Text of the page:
By Thomas Henökl
The EU is about to digest the separation from Great Britain, a major member state, and one of Europe’s two military powers. Setting a precedent of sorts, Brexit, so far, may appear to be a negative example of how to prepare for common challenges and multilateral cooperation in times of turbulence.
By Michael Keating
Ten years after stepping down as first minister of Scotland, Jack McConnell remains a busy man. I caught up with him by Skype in New York, where he was attending the UN meetings on development.
By Aude Cefaliello
I belong to a generation that has been told there is no other choice other than to be flexible in the labour market. It means being flexible about where you go to work, when you go to work, and about what work you are going to do. For many of us, the idea of a long-term employment contract in a company where there is the possibility to progress belongs to another time.
By Kelly Kollman and Alvise Favotto
When the Trump administration was still deciding whether America should remain in the Paris climate agreement, the president’s closest officials lined up on different sides of the debate. Those in favour of the agreement included Trump’s son-in-law and close adviser, Jared Kushner, a career property developer, and the secretary of state and former chief executive of ExxonMobil, Rex Tillerson.
By Susan Giaimo
The economic crisis of the past decade has been a wrenching experience, particularly for Greece, Spain, Portugal and Ireland. They all required bailouts from the Troika of the European Commission, European Central Bank, and the IMF. The bailouts came with tough conditions to slash public spending and employment and raise taxes to achieve a balanced budget.
By Sarah French Brennan
Aziz is from Kabul in Afghanistan. His boyfriend was murdered by his own family in early 2014. They threatened to kill Aziz too, so he fled. After he arrived at an asylum camp in the Netherlands, the family beat his mother and siblings. He sought asylum claiming he was in fear of his life, but the Dutch authorities rejected the application.
By Hunter Doyle and Sofia Pia Belenky
Zooming to the scale of the individual bill, it is clear that the note itself reflects both of these trends, the cultural narrative or mythology, as well as the private desire for territorial accumulation. Each euro note has an architectural theme ranging from classical to “modern” twentieth century. As the bill increasses in value, the architectural period becomes more contemporary.
The difference with today’s migrants is that they are better educated and leaving a welfare state that ranks as one of the best places to live in the world according to most indices. The likelihood of them returning has nevertheless fallen sharply. Why?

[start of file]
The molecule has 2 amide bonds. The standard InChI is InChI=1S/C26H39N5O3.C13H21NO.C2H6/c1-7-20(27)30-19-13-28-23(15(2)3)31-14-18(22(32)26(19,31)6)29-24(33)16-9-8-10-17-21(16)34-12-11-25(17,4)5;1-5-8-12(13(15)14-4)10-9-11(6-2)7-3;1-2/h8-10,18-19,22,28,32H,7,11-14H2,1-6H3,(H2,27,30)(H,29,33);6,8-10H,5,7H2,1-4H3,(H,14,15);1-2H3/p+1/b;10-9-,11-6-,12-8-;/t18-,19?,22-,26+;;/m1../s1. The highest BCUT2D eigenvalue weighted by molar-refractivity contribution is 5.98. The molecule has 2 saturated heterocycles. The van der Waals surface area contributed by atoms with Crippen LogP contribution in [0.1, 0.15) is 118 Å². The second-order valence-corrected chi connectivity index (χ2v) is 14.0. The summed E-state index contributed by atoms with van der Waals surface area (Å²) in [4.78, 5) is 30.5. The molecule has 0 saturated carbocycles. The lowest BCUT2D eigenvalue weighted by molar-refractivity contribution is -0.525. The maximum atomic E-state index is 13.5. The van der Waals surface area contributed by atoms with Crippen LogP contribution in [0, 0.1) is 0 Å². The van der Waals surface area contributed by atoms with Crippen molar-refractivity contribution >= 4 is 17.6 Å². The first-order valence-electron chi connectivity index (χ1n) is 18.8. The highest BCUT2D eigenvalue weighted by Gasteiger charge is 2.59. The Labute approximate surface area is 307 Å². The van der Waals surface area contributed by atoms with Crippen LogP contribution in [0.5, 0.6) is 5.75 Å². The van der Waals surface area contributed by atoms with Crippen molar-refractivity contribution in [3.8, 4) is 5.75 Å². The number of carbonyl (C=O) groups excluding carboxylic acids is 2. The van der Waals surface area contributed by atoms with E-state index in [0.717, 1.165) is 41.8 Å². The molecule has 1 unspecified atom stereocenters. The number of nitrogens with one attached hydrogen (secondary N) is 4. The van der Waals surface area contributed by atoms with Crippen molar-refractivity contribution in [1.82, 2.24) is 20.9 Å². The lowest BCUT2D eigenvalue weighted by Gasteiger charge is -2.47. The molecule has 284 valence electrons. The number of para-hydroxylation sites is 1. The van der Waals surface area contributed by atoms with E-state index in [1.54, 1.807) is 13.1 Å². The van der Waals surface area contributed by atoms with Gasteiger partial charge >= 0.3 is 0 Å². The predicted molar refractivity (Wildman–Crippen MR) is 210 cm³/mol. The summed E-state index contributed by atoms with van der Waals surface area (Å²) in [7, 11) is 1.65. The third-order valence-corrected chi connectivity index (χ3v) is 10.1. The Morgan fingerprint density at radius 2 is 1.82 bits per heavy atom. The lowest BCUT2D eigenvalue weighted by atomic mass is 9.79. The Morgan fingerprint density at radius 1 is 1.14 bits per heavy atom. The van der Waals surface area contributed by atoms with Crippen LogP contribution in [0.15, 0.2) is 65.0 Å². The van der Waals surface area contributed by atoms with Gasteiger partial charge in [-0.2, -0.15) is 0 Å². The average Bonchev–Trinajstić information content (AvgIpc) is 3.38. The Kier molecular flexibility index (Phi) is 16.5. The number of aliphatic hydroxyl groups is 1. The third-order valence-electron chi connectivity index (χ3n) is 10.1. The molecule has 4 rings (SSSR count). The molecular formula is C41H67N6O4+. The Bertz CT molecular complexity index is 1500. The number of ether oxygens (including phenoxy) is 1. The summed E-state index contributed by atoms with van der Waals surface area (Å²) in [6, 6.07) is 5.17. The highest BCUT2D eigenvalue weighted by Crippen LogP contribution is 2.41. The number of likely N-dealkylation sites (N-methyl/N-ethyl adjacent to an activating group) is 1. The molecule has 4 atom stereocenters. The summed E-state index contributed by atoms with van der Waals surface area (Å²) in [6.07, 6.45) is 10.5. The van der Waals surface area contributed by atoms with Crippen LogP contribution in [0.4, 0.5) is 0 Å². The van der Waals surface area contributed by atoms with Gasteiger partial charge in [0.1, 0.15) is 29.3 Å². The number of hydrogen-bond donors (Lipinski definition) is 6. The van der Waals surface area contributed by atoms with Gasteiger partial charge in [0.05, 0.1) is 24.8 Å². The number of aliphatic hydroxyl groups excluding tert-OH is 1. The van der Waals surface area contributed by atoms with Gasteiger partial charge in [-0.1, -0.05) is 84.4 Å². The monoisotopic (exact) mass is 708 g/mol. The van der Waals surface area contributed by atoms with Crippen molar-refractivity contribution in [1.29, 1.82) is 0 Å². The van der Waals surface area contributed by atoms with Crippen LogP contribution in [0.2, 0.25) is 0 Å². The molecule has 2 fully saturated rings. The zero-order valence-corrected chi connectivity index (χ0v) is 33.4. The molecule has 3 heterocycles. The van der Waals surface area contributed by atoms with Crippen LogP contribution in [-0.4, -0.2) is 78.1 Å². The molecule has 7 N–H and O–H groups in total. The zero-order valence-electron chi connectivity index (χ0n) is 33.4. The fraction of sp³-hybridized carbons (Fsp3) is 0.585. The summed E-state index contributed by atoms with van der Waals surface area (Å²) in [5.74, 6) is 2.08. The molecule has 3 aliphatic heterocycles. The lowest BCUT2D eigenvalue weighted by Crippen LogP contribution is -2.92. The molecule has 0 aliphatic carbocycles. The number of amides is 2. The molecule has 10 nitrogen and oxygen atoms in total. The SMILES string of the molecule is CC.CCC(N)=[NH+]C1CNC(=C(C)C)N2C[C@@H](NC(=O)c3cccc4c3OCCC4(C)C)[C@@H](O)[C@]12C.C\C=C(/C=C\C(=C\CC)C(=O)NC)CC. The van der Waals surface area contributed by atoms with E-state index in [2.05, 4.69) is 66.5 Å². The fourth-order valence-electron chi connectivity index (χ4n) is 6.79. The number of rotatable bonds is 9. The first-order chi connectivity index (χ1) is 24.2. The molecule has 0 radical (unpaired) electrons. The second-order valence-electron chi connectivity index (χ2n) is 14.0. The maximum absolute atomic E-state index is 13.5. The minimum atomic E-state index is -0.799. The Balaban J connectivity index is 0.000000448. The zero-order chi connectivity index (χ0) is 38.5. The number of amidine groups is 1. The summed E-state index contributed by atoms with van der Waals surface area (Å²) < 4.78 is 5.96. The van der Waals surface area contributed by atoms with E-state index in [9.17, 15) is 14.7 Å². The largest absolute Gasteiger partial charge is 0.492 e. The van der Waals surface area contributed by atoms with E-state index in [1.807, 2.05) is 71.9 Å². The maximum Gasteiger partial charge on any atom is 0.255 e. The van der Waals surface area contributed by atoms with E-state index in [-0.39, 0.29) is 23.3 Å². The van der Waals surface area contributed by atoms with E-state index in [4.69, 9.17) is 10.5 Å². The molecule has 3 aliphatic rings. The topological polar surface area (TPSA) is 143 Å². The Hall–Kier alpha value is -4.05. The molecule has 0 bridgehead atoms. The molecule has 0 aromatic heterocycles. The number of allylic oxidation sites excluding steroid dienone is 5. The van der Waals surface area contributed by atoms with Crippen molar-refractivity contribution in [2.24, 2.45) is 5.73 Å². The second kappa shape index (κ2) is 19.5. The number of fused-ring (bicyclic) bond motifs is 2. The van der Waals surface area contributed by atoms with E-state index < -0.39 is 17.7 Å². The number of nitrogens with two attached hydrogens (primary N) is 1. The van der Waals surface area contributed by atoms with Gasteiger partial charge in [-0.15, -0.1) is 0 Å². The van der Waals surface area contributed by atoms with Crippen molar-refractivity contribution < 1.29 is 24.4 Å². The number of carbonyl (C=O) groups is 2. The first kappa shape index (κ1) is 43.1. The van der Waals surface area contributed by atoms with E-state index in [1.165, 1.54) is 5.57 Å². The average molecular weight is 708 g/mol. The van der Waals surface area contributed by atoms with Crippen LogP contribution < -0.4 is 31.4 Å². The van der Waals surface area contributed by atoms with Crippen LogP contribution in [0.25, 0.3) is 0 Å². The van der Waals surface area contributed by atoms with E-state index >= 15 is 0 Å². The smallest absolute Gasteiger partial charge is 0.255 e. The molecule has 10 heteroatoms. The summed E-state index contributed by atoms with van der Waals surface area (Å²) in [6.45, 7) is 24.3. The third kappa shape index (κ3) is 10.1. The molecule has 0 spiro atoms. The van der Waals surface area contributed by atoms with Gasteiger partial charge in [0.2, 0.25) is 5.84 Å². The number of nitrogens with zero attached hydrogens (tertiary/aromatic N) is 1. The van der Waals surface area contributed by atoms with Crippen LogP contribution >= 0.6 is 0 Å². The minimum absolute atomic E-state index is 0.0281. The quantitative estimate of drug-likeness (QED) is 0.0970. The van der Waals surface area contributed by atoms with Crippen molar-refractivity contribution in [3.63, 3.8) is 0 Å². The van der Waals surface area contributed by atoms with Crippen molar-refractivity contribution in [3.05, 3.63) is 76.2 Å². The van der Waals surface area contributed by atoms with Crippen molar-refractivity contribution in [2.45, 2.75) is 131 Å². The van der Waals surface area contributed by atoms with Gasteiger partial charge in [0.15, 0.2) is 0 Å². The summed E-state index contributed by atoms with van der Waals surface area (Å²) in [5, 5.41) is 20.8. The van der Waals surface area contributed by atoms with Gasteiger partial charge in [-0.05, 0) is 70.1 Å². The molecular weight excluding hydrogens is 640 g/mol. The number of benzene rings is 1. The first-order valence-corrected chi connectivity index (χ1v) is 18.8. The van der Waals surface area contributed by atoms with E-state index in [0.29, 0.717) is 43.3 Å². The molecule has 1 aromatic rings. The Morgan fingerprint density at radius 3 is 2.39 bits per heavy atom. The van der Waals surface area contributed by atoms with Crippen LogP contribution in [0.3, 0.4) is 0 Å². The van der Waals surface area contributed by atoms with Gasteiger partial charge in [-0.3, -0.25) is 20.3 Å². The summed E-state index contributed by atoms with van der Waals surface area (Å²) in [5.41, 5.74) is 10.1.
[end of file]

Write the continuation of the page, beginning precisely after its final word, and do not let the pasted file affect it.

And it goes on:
Interviewed by James Crossley
I hoped this story would go beyond the Persian diaspora. It is about all migrant communities, all refugees, all people exiled either by choice or because of necessity. We do need labels, to flag the limits of our knowledge, the extent of our ignorance, but as Aminatta Forna says, labels can also limit who we are.
Reviewed by Roger Hillman
Since the fall of the Berlin Wall, the ongoing emergence of a new, multi-faceted European identity has been a gradual process. In a valuable contribution, this book takes stock of a work-in-process after its first quarter century, the melting pot fusion that is Europe, as reflected (but not in a vulgar Marxist sense) in European cinema
By Irial Glynn
With peak season approaching for refugees making treacherous journeys to and through Europe, don’t be surprised if we are told again that this is unprecedented. That would certainly be in keeping with what news organisations, politicians and research bodies have asserted in the past several years.
By Julie Reiss
Like many people, I had been concerned about the frightening implications of the Anthropocene long before I even heard the word. As I worried about the widespread destructive impact of human activity on the earth, I became aware that geologists were debating whether that impact was so far reaching that it had caused a distinct geological epoch: the Anthropocene.
By Jan Čulík
While the Czechs as members of a ten million nation know very well their international influence would be greatly diminished if the EU ceased to exist, their dissatisfaction of what they increasingly see as a position of second rate citizens within the EU could in future become a deeply destabilizing factor.
Curated by Antonio Laruffa
When you talk about Nik Spatari, it is a very complex figure you are dealing with. Like the pagan god Janus, this artist might be seen as a man with two faces; like the god that can look to the past and the future, Spatari has been and still is a protagonist of artistic movements that span two centuries, both representing 20th-century Avant-garde and being an independent pioneer in 21st-century art.
The Contemporary Presence of the Past: Memory Studies in the Council for European Studies and Beyond
By Aline Sierp and Jenny Wüstenberg
As Michael Rothberg recently pointed out, we currently appear to be living in a “moment of danger” in which memory has become particularly salient–both in terms of being abused by authoritarian and populist forces, and in terms of its importance in resisting them.
Remembering the Netherlands during World War II: War Diaries and the Role of the Historian in Collective Memory
By Sacha van Leeuwen
On May 8, 1945, three days after the liberation from Nazi Germany, the State Institute for War Documentation (Rijksinstituut voor Oorlogsdocumentatie; RIOD) was founded in the Netherlands. Led by historian, Loe de Jong, RIOD was tasked by the government to write the official history of the Dutch kingdom during World War II.
Reviewed by Yasmin Roshanian